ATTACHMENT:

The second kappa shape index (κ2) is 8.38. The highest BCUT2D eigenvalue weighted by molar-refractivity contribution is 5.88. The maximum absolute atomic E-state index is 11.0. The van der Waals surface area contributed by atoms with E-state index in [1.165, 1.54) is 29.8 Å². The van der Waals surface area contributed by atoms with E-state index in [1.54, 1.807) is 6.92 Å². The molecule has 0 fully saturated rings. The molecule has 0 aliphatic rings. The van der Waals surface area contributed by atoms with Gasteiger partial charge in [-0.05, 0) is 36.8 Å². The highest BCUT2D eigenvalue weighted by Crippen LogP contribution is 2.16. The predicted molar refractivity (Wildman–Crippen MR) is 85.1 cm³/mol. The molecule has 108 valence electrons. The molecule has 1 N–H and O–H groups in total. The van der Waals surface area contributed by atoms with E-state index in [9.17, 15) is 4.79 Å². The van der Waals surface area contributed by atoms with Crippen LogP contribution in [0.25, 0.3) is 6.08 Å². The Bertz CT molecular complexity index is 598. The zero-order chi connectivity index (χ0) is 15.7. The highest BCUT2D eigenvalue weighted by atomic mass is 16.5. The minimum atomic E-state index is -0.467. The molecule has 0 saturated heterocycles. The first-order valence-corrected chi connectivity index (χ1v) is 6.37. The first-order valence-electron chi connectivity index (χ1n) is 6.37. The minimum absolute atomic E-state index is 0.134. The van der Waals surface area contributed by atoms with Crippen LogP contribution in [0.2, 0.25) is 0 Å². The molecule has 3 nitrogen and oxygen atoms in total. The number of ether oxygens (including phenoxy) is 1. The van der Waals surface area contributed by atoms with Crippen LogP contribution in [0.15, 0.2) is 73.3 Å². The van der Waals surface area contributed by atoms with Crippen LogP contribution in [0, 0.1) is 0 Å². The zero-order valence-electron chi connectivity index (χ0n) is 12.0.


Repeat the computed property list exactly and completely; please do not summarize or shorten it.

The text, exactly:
The second kappa shape index (κ2) is 8.38. The highest BCUT2D eigenvalue weighted by molar-refractivity contribution is 5.88. The maximum absolute atomic E-state index is 11.0. The van der Waals surface area contributed by atoms with E-state index in [1.165, 1.54) is 29.8 Å². The van der Waals surface area contributed by atoms with E-state index in [1.54, 1.807) is 6.92 Å². The molecule has 0 fully saturated rings. The molecule has 0 aliphatic rings. The van der Waals surface area contributed by atoms with Gasteiger partial charge in [-0.05, 0) is 36.8 Å². The highest BCUT2D eigenvalue weighted by Crippen LogP contribution is 2.16. The predicted molar refractivity (Wildman–Crippen MR) is 85.1 cm³/mol. The molecule has 108 valence electrons. The molecule has 1 N–H and O–H groups in total. The van der Waals surface area contributed by atoms with E-state index in [9.17, 15) is 4.79 Å². The van der Waals surface area contributed by atoms with Crippen LogP contribution in [0.25, 0.3) is 6.08 Å². The Bertz CT molecular complexity index is 598. The zero-order chi connectivity index (χ0) is 15.7. The highest BCUT2D eigenvalue weighted by atomic mass is 16.5. The minimum atomic E-state index is -0.467. The molecule has 0 saturated heterocycles. The first-order valence-corrected chi connectivity index (χ1v) is 6.37. The first-order valence-electron chi connectivity index (χ1n) is 6.37. The minimum absolute atomic E-state index is 0.134. The van der Waals surface area contributed by atoms with Crippen LogP contribution in [0.2, 0.25) is 0 Å². The molecule has 3 nitrogen and oxygen atoms in total. The number of ether oxygens (including phenoxy) is 1. The van der Waals surface area contributed by atoms with Crippen LogP contribution in [0.15, 0.2) is 73.3 Å². The van der Waals surface area contributed by atoms with Crippen LogP contribution in [0, 0.1) is 0 Å². The zero-order valence-electron chi connectivity index (χ0n) is 12.0.